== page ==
Crescent Acres approval and other council tidbits

Tyler
Tyler Clarke
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Crescent Acres Stages 4 and 5a willproceed as previously approved, the city’s elected officials decided at this week’s city council meeting.  

 

City Hall

The decision will result in 141 new serviced lots, which city manager Tim Toye estimates will meet housing demands for the next three years.

The city’s current annual absorption is 77 new single-family homes per year.

Although Mayor Greg Dionne hoped to limit the city’s development of lots, and to instead push that onto private developers, the initial investment was already there.

“We’ve already invested $1 million in earth work, so it would be hard for us to recover our costs to sell it to a private developer and so we’re going to continue to proceed, and the city will hold approximately 60 lots per year for sale,” he explained.

Although keen on seeing the city meet the public’s demand for lots, Coun. Ted Zurakowski said that he’d like to see such opportunities open up in “all areas of our city,” and not just the east hill.

City administration will host a strategic planning session with city councillors to discuss city land development elsewhere, Dionne answered, noting that he’s received a number of calls from people interested in building on the west hill.

“One works at the hospital and the other wants to be next to the soccer centre,” he told council.

The only option he could give them was the east hill.

Don’t forget north of the river, Coun. Rick Orr encouraged -- something Dionne said will be addressed in a separate report expected to come to council before this year’s budget is finalized.

 By going forward the next couple stages of Crescent Acres, the city approved an almost $1.4 million tender to Mi-Sask Industries Ltd. for underground infrastructure work.

The following items, until now left unreported, were also discussed during this week’s city council meeting.

 

• Snow removal in Prince Albert is as good as it’s going to get, Mayor Greg Dionne said, coming to the defence of the city’s snow removal efforts at this week’s city council meeting.

We’ve already invested $1 million in earth work, so it would be hard for us to recover our costs to sell it to a private developer and so we’re going to continue to proceed, and the city will hold approximately 60 lots per year for sale. Greg Dionne

Dionne responded directly to two recent issues of the Daily Herald that featured residents’ snow removal complaints on Page 1.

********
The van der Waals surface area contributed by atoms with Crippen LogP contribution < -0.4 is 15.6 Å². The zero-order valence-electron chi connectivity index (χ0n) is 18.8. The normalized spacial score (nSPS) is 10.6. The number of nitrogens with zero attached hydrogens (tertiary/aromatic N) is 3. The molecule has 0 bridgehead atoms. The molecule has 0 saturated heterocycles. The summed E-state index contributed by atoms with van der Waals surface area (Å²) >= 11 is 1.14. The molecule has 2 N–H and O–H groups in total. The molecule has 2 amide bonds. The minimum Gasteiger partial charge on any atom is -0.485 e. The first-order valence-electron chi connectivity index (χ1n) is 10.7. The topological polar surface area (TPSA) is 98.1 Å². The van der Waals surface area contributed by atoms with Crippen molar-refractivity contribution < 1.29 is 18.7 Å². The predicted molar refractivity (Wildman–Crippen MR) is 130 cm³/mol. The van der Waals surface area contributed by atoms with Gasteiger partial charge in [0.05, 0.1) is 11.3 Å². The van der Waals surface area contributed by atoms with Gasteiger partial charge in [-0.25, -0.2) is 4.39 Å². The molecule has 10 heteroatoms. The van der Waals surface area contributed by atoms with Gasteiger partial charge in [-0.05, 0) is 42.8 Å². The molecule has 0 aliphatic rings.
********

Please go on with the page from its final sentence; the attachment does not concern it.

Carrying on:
“We understand that some of you dig (snow) out so you can park your cars, but you have to understand that when we come to plow we can’t do that.”

Dionne said that last year’s snow removal budget of $650,000 was bumped up an additional $450,000.

“That’s enough,” Dionne said. “Our taxpayers are contributing over $1 million for snow removal, and at some point we have to say that’s enough.

“That’s more than enough when you travel and look at other cities, how bad their snow removal is.”

Noting that March is typically “snow month,” Dionne cautioned the public that more snow is on the way, and that the snow piles on the sides of the roads will only get higher.

“We’re pleasing 90 per cent of our community, and … I think that’s enough, and we can move forward and be really proud of or snow removal program.”

 

• The rainbow flag is going up at city hall from March 7 to 16, during the Paralympic Winter Games in Sochi, Russia.

A letter from Prince Albert Q-network chair Jennifer Brockman reads that the intent of raising the flag is to demonstrate the city’s opposition to the “harsh stance of the Russian government toward LGBTQ people.”

Mayor Greg Dionne said that although a local radio station took issue of there being no rainbow flag during the Olympic Games that recently ended, it was not indicative of any opposition from the city.

“It’s a united community, so I appreciate the work of the Q-Network.”

The city flew the Saskatchewan Winter Games flag during the week of the Olympics, filling the third flagpole -- the others housing the Canadian Flag and the Province of Saskatchewan flag.

Organizations: Sask Industries, Daily Herald, Olympic Games Canadian Flag

Geographic location: Prince Albert Q, Saskatchewan, Sochi Russia

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